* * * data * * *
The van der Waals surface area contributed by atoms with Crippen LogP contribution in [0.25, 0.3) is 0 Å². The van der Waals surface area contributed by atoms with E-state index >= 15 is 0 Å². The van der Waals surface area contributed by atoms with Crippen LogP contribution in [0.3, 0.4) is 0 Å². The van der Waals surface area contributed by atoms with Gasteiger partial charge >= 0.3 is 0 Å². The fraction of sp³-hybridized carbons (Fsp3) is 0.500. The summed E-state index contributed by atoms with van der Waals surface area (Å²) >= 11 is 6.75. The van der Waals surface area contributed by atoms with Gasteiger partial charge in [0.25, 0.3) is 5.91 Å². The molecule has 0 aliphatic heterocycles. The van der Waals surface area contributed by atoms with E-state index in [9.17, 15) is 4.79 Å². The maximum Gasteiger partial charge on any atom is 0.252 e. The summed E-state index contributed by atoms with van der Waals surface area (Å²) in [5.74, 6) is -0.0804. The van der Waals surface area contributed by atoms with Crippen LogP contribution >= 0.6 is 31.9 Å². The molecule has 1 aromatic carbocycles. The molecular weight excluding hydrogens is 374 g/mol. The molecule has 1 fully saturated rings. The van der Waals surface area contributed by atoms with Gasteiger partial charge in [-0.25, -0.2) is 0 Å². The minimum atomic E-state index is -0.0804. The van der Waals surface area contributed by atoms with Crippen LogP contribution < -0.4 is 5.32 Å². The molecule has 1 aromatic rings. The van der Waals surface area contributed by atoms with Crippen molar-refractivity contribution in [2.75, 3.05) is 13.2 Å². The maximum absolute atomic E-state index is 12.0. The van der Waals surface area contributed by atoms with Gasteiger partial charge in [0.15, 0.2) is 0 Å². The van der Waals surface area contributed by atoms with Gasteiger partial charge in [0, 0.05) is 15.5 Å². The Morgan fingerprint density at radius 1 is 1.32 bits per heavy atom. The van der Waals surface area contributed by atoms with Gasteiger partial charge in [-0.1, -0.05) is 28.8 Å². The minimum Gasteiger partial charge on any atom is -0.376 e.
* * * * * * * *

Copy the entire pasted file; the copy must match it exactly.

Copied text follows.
The van der Waals surface area contributed by atoms with Crippen LogP contribution in [0.25, 0.3) is 0 Å². The van der Waals surface area contributed by atoms with E-state index >= 15 is 0 Å². The van der Waals surface area contributed by atoms with Crippen LogP contribution in [0.3, 0.4) is 0 Å². The van der Waals surface area contributed by atoms with Gasteiger partial charge >= 0.3 is 0 Å². The fraction of sp³-hybridized carbons (Fsp3) is 0.500. The summed E-state index contributed by atoms with van der Waals surface area (Å²) >= 11 is 6.75. The van der Waals surface area contributed by atoms with Gasteiger partial charge in [0.25, 0.3) is 5.91 Å². The molecule has 0 aliphatic heterocycles. The van der Waals surface area contributed by atoms with E-state index in [9.17, 15) is 4.79 Å². The maximum Gasteiger partial charge on any atom is 0.252 e. The summed E-state index contributed by atoms with van der Waals surface area (Å²) in [5.74, 6) is -0.0804. The van der Waals surface area contributed by atoms with Crippen LogP contribution >= 0.6 is 31.9 Å². The molecule has 1 aromatic carbocycles. The molecular weight excluding hydrogens is 374 g/mol. The molecule has 1 fully saturated rings. The van der Waals surface area contributed by atoms with Gasteiger partial charge in [-0.25, -0.2) is 0 Å². The minimum atomic E-state index is -0.0804. The van der Waals surface area contributed by atoms with Crippen LogP contribution < -0.4 is 5.32 Å². The molecule has 1 aromatic rings. The van der Waals surface area contributed by atoms with Crippen molar-refractivity contribution in [2.75, 3.05) is 13.2 Å². The maximum absolute atomic E-state index is 12.0. The van der Waals surface area contributed by atoms with Gasteiger partial charge in [0.15, 0.2) is 0 Å². The van der Waals surface area contributed by atoms with Gasteiger partial charge in [0, 0.05) is 15.5 Å². The Morgan fingerprint density at radius 1 is 1.32 bits per heavy atom. The van der Waals surface area contributed by atoms with Gasteiger partial charge in [-0.1, -0.05) is 28.8 Å². The minimum Gasteiger partial charge on any atom is -0.376 e.